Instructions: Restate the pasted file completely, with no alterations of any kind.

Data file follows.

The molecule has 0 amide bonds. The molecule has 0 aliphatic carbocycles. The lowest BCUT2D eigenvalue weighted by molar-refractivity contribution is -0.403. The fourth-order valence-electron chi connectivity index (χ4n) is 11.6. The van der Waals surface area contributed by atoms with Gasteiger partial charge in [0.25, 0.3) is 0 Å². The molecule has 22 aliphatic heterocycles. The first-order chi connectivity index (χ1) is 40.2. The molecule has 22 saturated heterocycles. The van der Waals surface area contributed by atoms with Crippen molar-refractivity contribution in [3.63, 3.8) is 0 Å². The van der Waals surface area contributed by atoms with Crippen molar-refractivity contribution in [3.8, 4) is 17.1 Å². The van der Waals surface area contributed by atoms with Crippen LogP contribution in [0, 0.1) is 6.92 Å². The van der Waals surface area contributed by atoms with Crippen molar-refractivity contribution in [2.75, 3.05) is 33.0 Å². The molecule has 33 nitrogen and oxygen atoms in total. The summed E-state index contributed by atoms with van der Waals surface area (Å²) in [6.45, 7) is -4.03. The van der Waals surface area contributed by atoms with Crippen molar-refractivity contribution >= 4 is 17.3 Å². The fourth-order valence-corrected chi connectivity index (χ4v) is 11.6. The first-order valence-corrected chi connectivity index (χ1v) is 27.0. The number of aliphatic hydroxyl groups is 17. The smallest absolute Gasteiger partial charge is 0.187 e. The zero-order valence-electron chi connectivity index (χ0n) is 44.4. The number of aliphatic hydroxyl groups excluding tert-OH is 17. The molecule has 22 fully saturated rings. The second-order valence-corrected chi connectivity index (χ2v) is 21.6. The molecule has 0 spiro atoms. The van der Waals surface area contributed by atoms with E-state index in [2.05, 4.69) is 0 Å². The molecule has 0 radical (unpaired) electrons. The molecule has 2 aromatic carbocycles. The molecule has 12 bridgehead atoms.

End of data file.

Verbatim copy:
The molecule has 0 amide bonds. The molecule has 0 aliphatic carbocycles. The lowest BCUT2D eigenvalue weighted by molar-refractivity contribution is -0.403. The fourth-order valence-electron chi connectivity index (χ4n) is 11.6. The van der Waals surface area contributed by atoms with Gasteiger partial charge in [0.25, 0.3) is 0 Å². The molecule has 22 aliphatic heterocycles. The first-order chi connectivity index (χ1) is 40.2. The molecule has 22 saturated heterocycles. The van der Waals surface area contributed by atoms with Crippen molar-refractivity contribution in [3.63, 3.8) is 0 Å². The van der Waals surface area contributed by atoms with Crippen molar-refractivity contribution in [3.8, 4) is 17.1 Å². The van der Waals surface area contributed by atoms with Crippen LogP contribution in [0, 0.1) is 6.92 Å². The van der Waals surface area contributed by atoms with Crippen molar-refractivity contribution in [2.75, 3.05) is 33.0 Å². The molecule has 33 nitrogen and oxygen atoms in total. The summed E-state index contributed by atoms with van der Waals surface area (Å²) in [6.45, 7) is -4.03. The van der Waals surface area contributed by atoms with Crippen molar-refractivity contribution >= 4 is 17.3 Å². The fourth-order valence-corrected chi connectivity index (χ4v) is 11.6. The first-order valence-corrected chi connectivity index (χ1v) is 27.0. The number of aliphatic hydroxyl groups is 17. The smallest absolute Gasteiger partial charge is 0.187 e. The zero-order valence-electron chi connectivity index (χ0n) is 44.4. The number of aliphatic hydroxyl groups excluding tert-OH is 17. The molecule has 22 fully saturated rings. The second-order valence-corrected chi connectivity index (χ2v) is 21.6. The molecule has 0 spiro atoms. The van der Waals surface area contributed by atoms with E-state index in [2.05, 4.69) is 0 Å². The molecule has 0 radical (unpaired) electrons. The molecule has 2 aromatic carbocycles. The molecule has 12 bridgehead atoms.